A Study of SVM-DTC and Conventional DTC for Induction Motors Drive Fed by Five-level Inverter

A Study of SVM-DTC and Conventional DTC for Induction Motors Drive Fed by Five-level Inverter

Abdelmalik BendaikhaSalah Saad Abdelhak Abdou Mabrouk Defdaf Yahia Laamari 

Department of Electrical Engineering, Faculty of technology, University of M’Sila, 28000, Algeria

Laboratory Systèmes Electromécaniques (LSELM), University of Annaba, Algeria

Corresponding Author Email: 
abdlmalik.bendaikha@univ-msila.dz
Page: 
85-91
|
DOI: 
https://doi.org/10.18280/ejee.210113
Received: 
17 December 2018
|
Accepted: 
12 January 2019
|
Published: 
15 April 2019
| Citation

OPEN ACCESS

Abstract: 

In order to reduce torque and flux fluctuations as well as harmonic currents distortion, two models were developed, the first is based on conventional DTC and the second is based on the SVM-DTC, controlling induction motor fed by a Five-level inverter. PI controller is employed for flux and torque control in order to obtain reference voltages Vd and Vq that will be used in the SVM algorithm.

The developed models were validated by simulation tests and the obtained results have showed the advantages of DTC-SVM control over conventional DTC in harmonic currents distortion, torque and flux fluctuations reductions.

Keywords: 

space vector algorithm, switching frequency, harmonic distortion, stator flux, diode clamped inverter, reference voltages, PI controllers, torque fluctuations, duration of the commutations

1. Introduction

The recent progress in electric motor control systems is mainly due to the increased demand for motors with high torques and speeds and the advances in semiconductor power components. These recent components can satisfy the above requirements and have also high switching frequency under very high voltages and currents.

The improvements in the field of micro informatics (powerful and fast microcontrollers) have allowed the synthesis of converters control algorithms and machine became more powerful and more robust [1-3].

Industrial variable speed drives applications require high performance, maximum reliability and minimum cost. The application of static converters is due to the development of controlled power semiconductors during on (conduction) and off (blocking) states such as MOSFETs, IGBTs, GTOs [4].

The use of a conventional two-level inverter in the field of high power applications is not appropriate, as it requires electronic components capable of withstanding high reverse voltage and currents of high intensity [5-6].

The direct torque control (DTC) was initially developed for asynchronous machines during 1986-1988 by TAKAHASHI and DEPENBROCK, [6-9]. This type of control considers the association of inverter and machine as a set where the vector control is established from the semiconductors switching states. Its main advantages are the speed and the dynamic torque fast response as well as low dependence on machine parameters. However, two major disadvantages arise. The first is the determination of the switching states based on information concerning the evolution trends of the flux and the torque resulting from the nonlinear elements of hysteresis type. The second is related to torque and flux fluctuations, as the duration of the commutations is variable. In order to overcome the severe computation time constraints and improve the performance of conventional DTC control, another technique is developed, imposing a constant modulation frequency [10].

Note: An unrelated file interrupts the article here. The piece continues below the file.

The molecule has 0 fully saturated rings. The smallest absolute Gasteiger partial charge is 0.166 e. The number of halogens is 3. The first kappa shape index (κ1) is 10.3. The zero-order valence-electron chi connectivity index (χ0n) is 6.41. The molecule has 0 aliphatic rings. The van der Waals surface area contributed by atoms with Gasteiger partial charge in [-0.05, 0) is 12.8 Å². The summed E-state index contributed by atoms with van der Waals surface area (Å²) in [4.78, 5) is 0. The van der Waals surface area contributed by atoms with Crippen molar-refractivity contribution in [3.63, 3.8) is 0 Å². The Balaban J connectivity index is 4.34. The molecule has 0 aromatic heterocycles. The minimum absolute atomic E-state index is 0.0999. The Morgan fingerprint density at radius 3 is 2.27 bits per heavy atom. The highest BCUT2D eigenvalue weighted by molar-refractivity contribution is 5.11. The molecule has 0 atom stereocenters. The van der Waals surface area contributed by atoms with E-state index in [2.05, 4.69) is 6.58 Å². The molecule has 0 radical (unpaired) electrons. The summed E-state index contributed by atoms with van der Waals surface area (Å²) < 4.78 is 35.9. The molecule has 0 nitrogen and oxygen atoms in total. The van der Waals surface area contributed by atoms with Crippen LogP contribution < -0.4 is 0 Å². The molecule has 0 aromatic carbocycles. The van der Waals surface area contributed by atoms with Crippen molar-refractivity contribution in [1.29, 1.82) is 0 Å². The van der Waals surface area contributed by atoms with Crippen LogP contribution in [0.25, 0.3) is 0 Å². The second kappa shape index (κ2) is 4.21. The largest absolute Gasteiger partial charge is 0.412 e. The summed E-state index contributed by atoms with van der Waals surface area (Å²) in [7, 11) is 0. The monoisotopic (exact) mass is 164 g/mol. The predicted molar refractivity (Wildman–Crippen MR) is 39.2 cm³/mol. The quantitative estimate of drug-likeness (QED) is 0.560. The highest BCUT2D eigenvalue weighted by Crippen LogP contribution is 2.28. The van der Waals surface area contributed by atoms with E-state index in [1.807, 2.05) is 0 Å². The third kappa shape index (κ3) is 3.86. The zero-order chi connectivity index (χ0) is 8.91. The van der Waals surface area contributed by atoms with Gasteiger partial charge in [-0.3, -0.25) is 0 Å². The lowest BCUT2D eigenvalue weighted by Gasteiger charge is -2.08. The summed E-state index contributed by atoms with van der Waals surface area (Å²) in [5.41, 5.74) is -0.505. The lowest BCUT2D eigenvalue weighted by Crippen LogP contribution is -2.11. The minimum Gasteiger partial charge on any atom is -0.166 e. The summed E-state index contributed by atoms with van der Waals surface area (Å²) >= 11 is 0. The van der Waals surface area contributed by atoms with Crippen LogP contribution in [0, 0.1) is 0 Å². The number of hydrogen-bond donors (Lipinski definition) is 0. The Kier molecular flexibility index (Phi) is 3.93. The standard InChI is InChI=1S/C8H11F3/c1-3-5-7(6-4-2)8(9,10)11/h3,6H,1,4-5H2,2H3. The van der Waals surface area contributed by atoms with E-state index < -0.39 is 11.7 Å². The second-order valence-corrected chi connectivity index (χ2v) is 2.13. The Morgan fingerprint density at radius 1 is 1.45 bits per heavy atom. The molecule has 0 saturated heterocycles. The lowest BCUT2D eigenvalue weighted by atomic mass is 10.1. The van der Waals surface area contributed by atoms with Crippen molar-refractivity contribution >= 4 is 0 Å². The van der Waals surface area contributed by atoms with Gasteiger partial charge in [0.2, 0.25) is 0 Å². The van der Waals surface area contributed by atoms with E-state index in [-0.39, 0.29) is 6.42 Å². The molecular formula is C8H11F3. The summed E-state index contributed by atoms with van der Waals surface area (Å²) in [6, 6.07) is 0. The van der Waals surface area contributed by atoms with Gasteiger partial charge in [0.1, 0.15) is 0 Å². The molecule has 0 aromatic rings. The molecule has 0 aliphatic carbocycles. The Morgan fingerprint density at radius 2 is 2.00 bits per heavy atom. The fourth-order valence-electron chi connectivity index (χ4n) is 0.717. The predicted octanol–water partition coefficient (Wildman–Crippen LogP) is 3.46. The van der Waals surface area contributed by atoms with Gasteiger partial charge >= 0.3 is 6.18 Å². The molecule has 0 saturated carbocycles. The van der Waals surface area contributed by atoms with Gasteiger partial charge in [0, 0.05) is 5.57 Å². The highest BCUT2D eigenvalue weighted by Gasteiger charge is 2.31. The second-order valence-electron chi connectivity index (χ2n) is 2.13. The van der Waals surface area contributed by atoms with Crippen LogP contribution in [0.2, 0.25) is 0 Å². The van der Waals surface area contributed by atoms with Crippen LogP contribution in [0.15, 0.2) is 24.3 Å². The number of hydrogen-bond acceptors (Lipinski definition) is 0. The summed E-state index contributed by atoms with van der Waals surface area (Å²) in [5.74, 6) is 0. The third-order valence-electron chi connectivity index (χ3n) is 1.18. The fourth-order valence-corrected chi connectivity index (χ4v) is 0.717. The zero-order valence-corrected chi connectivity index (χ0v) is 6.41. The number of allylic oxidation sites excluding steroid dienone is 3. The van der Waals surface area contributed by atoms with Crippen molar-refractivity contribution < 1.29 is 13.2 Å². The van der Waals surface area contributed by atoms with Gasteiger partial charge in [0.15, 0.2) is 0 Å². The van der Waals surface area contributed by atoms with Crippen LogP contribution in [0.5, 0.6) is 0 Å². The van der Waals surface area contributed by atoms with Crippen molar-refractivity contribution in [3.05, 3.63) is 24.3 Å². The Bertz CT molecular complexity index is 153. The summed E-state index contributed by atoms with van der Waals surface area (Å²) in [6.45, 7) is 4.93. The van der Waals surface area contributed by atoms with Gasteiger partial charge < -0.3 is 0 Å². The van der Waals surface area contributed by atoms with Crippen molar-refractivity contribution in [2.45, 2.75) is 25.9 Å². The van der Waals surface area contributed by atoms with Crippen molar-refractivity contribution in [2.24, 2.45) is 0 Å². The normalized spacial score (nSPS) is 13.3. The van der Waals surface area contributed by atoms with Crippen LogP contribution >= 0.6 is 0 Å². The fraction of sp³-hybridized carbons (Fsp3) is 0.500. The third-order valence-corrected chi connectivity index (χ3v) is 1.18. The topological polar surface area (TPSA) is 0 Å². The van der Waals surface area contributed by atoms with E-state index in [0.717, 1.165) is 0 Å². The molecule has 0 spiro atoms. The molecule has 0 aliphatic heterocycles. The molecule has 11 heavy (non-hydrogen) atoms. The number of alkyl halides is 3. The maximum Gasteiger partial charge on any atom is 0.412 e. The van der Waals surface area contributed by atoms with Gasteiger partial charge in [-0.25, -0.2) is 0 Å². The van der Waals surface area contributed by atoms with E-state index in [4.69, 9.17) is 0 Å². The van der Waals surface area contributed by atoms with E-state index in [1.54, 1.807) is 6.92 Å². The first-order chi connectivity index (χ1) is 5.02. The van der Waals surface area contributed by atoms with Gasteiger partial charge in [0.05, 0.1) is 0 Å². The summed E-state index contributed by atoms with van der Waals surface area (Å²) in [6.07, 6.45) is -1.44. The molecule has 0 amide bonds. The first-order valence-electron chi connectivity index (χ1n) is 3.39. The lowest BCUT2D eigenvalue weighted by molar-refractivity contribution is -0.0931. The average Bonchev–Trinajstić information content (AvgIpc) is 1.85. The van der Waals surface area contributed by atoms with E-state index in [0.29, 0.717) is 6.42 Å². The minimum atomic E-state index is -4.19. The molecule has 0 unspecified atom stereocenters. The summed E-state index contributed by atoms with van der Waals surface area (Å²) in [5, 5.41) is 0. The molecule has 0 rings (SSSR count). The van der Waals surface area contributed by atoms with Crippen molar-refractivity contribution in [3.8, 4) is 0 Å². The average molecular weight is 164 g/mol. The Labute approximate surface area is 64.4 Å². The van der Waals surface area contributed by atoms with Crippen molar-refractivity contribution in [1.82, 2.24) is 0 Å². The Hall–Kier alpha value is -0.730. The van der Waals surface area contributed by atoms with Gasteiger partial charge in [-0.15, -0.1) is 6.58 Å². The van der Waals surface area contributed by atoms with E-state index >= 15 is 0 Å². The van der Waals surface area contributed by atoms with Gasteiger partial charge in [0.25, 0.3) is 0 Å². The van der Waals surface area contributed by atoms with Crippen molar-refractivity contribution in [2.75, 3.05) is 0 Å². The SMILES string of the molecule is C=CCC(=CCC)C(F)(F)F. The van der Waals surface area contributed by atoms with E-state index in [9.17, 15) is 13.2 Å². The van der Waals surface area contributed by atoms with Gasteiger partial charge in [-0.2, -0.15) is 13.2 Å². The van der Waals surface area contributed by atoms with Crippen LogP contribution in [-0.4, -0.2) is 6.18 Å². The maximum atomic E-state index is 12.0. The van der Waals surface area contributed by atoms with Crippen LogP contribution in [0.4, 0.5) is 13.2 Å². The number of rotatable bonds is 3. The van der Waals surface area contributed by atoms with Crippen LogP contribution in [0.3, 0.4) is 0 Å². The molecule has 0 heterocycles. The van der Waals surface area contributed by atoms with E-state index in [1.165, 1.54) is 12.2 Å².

In this work, direct vector-based torque control (DTC-SVM) applied to an induction motor fed by a Five-level NPC inverter is presented. This control is capable to improve the switching strategy of the inverter, resulting in a large number of voltage vectors to reduce flux and torque fluctuations and switching frequency [11-13]. The design of this control technique is proposed to improve the performance of the drive systems by PI controllers associated with vector modulation technique (SVM).

In this paper, two control algorithms (classical DTC and DTC-SVM) are developed in order to compare and show the advantages of the proposed technique over conventional DTC control strategy.

The obtained results are very encouraging demonstrating an important reduction in harmonic ratio (THD) when DTC-SVM technique is employed.

2. General Principles of The Direct Torque Control

2.1 Induction motor modeling

Principal, theoretical developments and modeling of DTC are well covered in the literature [9]. Figure 1 below shows the structure of the DTC-SVM for induction motor fed by a multilevel inverter. For both models, PI controllers of flux and torque were inserted in order to obtain the reference voltages Vd and Vq which will be used in the SVM algorithm [4].

Figure 1. Induction motor DTC-SVM structure

The motor stator voltage vector Vs can be expressed as follows [9]:

\({{\overline{V}}_{s}}\,=\,{{\overline{R}}_{s}}.{{\overline{I}}_{s}}+\frac{d{{\overline{\varphi }}_{s}}}{dt}\) (1)

Direct torque control is based on stator flux orientation. The expression of the stator flux in the reference frame according to motor stator is obtained by the following equation (2):

\({{\overline{\varphi }}_{s}}\,={{\overline{\varphi }}_{s0}}+\int\limits_{0}^{t}{\left( {{\overline{V}}_{s}}\,-{{\overline{R}}_{s}}.{{\overline{I}}_{s}} \right)dt}\) (2)

Neglecting the resistor voltage drop, the flux expression will become:

\({{\overline{\varphi }}_{s}}\left( t \right)\approx \,{{\overline{\varphi }}_{s}}\left( 0 \right)+\int\limits_{0}^{t}{{{\overline{V}}_{s}}.dt}\) (3)

The electromagnetic torque can be expressed as follows:

\({{C}_{e}}\,=p\frac{3}{2}\left( {{\varphi }_{\text{s }\!\!\alpha\!\!\text{ }}}{{I}_{\text{ }\!\!\beta\!\!\text{ }}}\text{-}{{\varphi }_{\text{s }\!\!\beta\!\!\text{ }}}{{I}_{\text{ }\!\!\alpha\!\!\text{ }}} \right)\) (4)

3. Five-Level Inverter

The diode clamped inverter is chosen because of its simplicity compared to other types of multilevel inverters, Figure 2 [4].

Figure 2. Structure of diode clamped Five-level inverter

Diode clamped five-level inverter has three symmetrical arms each consisting of eight bidirectional switches in series. These switches must not be ON or OFF simultaneously